Alzheimer’s drug developed at Lancaster to enter clinical trials

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A new drug developed at Lancaster University, which may help to prevent the early stages of Alzheimer’s disease, is set to enter clinical trials.

In laboratory tests, the drug, developed by David Allsop, Professor of Neuroscience, and Dr Mark Taylor, from the Faculty of Health and Medicine, reduces the number of senile plaques and the amount of brain inflammation and oxidative damage associated with Alzheimer’s disease.
The University has filed a patent application for the drug and it will be progressing into clinical trials run by MAC Clinical Research, a research company based in the north-west. If the drug passes the regulatory hurdles, the final goal is to give it to people with mild symptoms of memory loss.

Allsop said: “It is encouraging that our drug is being taken forward and will be tested on humans.

“Many people who are mildly forgetful may go on to develop the disease because senile plaques start forming years before any symptoms manifest themselves. The ultimate aim is to give the drug at that stage, to stop any more damage to the brain.”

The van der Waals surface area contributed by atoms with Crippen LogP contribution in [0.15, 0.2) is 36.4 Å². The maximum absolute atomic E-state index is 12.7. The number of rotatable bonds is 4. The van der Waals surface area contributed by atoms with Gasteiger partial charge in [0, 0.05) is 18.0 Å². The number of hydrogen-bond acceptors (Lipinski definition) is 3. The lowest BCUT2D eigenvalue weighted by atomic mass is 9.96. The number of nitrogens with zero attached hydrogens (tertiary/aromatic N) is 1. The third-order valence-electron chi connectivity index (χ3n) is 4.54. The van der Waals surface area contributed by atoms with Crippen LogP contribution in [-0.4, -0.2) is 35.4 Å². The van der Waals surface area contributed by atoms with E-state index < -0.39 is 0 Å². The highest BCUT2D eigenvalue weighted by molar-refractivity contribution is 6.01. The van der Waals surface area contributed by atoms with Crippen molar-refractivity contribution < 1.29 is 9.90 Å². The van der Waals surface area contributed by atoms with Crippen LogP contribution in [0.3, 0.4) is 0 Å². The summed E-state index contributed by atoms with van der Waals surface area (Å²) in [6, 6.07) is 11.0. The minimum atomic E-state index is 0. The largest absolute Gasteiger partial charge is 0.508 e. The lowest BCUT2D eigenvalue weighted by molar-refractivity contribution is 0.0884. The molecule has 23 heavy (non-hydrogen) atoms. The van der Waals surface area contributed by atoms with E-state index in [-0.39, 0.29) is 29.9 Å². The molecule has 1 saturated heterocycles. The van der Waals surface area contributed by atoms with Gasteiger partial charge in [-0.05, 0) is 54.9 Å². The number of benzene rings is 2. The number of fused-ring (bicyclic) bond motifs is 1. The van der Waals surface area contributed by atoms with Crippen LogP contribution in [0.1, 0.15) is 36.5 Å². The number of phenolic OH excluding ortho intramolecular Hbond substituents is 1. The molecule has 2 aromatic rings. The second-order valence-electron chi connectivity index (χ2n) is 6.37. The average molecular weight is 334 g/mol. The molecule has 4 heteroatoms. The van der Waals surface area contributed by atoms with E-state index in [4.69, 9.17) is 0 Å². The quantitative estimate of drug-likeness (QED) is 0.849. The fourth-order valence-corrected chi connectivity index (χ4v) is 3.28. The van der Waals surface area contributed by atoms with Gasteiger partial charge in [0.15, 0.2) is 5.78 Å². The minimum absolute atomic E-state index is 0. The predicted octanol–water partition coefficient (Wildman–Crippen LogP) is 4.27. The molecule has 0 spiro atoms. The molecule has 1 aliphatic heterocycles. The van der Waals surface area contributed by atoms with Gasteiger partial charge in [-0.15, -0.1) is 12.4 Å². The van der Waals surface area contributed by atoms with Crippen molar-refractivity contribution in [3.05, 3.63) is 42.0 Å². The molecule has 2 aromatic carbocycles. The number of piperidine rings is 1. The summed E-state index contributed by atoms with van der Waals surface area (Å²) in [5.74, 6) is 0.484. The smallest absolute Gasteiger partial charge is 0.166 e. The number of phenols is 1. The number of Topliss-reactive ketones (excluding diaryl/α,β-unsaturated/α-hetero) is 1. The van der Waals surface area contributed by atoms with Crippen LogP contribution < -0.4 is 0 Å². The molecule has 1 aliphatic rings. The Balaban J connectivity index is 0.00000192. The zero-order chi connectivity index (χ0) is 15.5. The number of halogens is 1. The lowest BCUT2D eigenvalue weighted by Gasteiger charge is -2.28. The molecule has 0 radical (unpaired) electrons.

Speaking about the development, Chief Operating Officer of MAC Clinical Research, Dr Steve Higham, said: “Preventing Alzheimer’s disease progression remains a critical unmet need for millions of people worldwide. With that in mind we are very pleased to begin this exciting partnership with Professor David Allsop, his team and Lancaster University.”

Allsop also said: “I hope that my research will make a significant contribution towards benefitting the lives of the many people affected by the disease. We must understand where the Alzheimer’s protein (beta-amyloid) comes from and in what form it is able to damage the brain, and how we can prevent this damage from happening (or even reverse it). Ultimately, this knowledge will hopefully lead to a cure for this devastating disease.”

Dr James Pickett, Head of Research at Alzheimer’s Society, the group funding the research, said: “There’s a tremendous need for new treatments that can stop the development of dementia in its tracks. Trials in people are an essential step in the development of any new drug so it’s really positive to see this promising research being taken forward.”

He also said: “Alzheimer’s Society will continue to fund drug development research like this to ensure the best new treatments reach the people who desperately need them as soon as possible.”

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